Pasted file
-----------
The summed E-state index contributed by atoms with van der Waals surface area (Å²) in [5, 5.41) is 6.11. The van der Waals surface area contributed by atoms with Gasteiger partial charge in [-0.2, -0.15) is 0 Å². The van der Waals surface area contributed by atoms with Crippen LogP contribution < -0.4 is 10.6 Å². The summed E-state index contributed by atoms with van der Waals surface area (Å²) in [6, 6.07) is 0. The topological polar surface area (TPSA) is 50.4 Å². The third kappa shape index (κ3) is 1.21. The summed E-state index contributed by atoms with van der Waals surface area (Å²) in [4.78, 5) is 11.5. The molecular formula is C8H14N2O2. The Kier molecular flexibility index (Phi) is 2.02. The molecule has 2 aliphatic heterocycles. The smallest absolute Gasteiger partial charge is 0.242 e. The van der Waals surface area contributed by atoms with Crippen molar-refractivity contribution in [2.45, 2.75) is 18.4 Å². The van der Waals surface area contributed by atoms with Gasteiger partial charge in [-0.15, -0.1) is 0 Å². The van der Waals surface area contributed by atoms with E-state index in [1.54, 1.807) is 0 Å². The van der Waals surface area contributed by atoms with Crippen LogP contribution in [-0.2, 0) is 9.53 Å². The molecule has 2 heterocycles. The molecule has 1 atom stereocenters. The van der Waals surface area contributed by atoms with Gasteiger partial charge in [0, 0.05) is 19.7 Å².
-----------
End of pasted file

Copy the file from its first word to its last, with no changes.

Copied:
The summed E-state index contributed by atoms with van der Waals surface area (Å²) in [5, 5.41) is 6.11. The van der Waals surface area contributed by atoms with Gasteiger partial charge in [-0.2, -0.15) is 0 Å². The van der Waals surface area contributed by atoms with Crippen LogP contribution < -0.4 is 10.6 Å². The summed E-state index contributed by atoms with van der Waals surface area (Å²) in [6, 6.07) is 0. The topological polar surface area (TPSA) is 50.4 Å². The third kappa shape index (κ3) is 1.21. The summed E-state index contributed by atoms with van der Waals surface area (Å²) in [4.78, 5) is 11.5. The molecular formula is C8H14N2O2. The Kier molecular flexibility index (Phi) is 2.02. The molecule has 2 aliphatic heterocycles. The smallest absolute Gasteiger partial charge is 0.242 e. The van der Waals surface area contributed by atoms with Crippen molar-refractivity contribution in [2.45, 2.75) is 18.4 Å². The van der Waals surface area contributed by atoms with Gasteiger partial charge in [-0.15, -0.1) is 0 Å². The van der Waals surface area contributed by atoms with E-state index in [1.54, 1.807) is 0 Å². The van der Waals surface area contributed by atoms with Crippen LogP contribution in [-0.2, 0) is 9.53 Å². The molecule has 2 heterocycles. The molecule has 1 atom stereocenters. The van der Waals surface area contributed by atoms with Gasteiger partial charge in [0, 0.05) is 19.7 Å².